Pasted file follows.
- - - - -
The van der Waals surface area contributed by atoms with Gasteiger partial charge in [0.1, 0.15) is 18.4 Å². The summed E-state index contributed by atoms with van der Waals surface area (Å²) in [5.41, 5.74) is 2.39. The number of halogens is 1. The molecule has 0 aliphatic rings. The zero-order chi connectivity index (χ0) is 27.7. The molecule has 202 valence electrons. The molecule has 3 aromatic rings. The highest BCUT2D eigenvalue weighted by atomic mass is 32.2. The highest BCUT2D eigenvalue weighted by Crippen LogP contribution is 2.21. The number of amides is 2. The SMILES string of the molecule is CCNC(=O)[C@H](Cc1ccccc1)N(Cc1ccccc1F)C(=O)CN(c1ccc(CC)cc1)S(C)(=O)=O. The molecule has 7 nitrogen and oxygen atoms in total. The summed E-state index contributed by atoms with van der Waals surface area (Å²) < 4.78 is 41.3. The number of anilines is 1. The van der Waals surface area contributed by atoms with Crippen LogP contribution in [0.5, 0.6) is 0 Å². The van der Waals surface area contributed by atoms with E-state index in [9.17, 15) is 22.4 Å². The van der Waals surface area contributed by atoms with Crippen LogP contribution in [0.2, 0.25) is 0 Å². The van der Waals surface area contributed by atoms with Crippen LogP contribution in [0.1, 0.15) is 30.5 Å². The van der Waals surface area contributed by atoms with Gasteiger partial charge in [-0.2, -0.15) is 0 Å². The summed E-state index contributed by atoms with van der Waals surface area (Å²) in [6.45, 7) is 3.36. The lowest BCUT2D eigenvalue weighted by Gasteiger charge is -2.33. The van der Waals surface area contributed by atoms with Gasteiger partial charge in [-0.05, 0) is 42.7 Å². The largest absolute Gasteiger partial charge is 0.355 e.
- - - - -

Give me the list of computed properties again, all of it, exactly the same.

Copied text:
The van der Waals surface area contributed by atoms with Gasteiger partial charge in [0.1, 0.15) is 18.4 Å². The summed E-state index contributed by atoms with van der Waals surface area (Å²) in [5.41, 5.74) is 2.39. The number of halogens is 1. The molecule has 0 aliphatic rings. The zero-order chi connectivity index (χ0) is 27.7. The molecule has 202 valence electrons. The molecule has 3 aromatic rings. The highest BCUT2D eigenvalue weighted by atomic mass is 32.2. The highest BCUT2D eigenvalue weighted by Crippen LogP contribution is 2.21. The number of amides is 2. The SMILES string of the molecule is CCNC(=O)[C@H](Cc1ccccc1)N(Cc1ccccc1F)C(=O)CN(c1ccc(CC)cc1)S(C)(=O)=O. The molecule has 7 nitrogen and oxygen atoms in total. The summed E-state index contributed by atoms with van der Waals surface area (Å²) < 4.78 is 41.3. The number of anilines is 1. The van der Waals surface area contributed by atoms with Crippen LogP contribution in [0.5, 0.6) is 0 Å². The van der Waals surface area contributed by atoms with E-state index in [9.17, 15) is 22.4 Å². The van der Waals surface area contributed by atoms with Crippen LogP contribution in [0.2, 0.25) is 0 Å². The van der Waals surface area contributed by atoms with Crippen LogP contribution in [0.1, 0.15) is 30.5 Å². The van der Waals surface area contributed by atoms with Gasteiger partial charge in [-0.2, -0.15) is 0 Å². The summed E-state index contributed by atoms with van der Waals surface area (Å²) in [6.45, 7) is 3.36. The lowest BCUT2D eigenvalue weighted by Gasteiger charge is -2.33. The van der Waals surface area contributed by atoms with Gasteiger partial charge in [-0.05, 0) is 42.7 Å². The largest absolute Gasteiger partial charge is 0.355 e.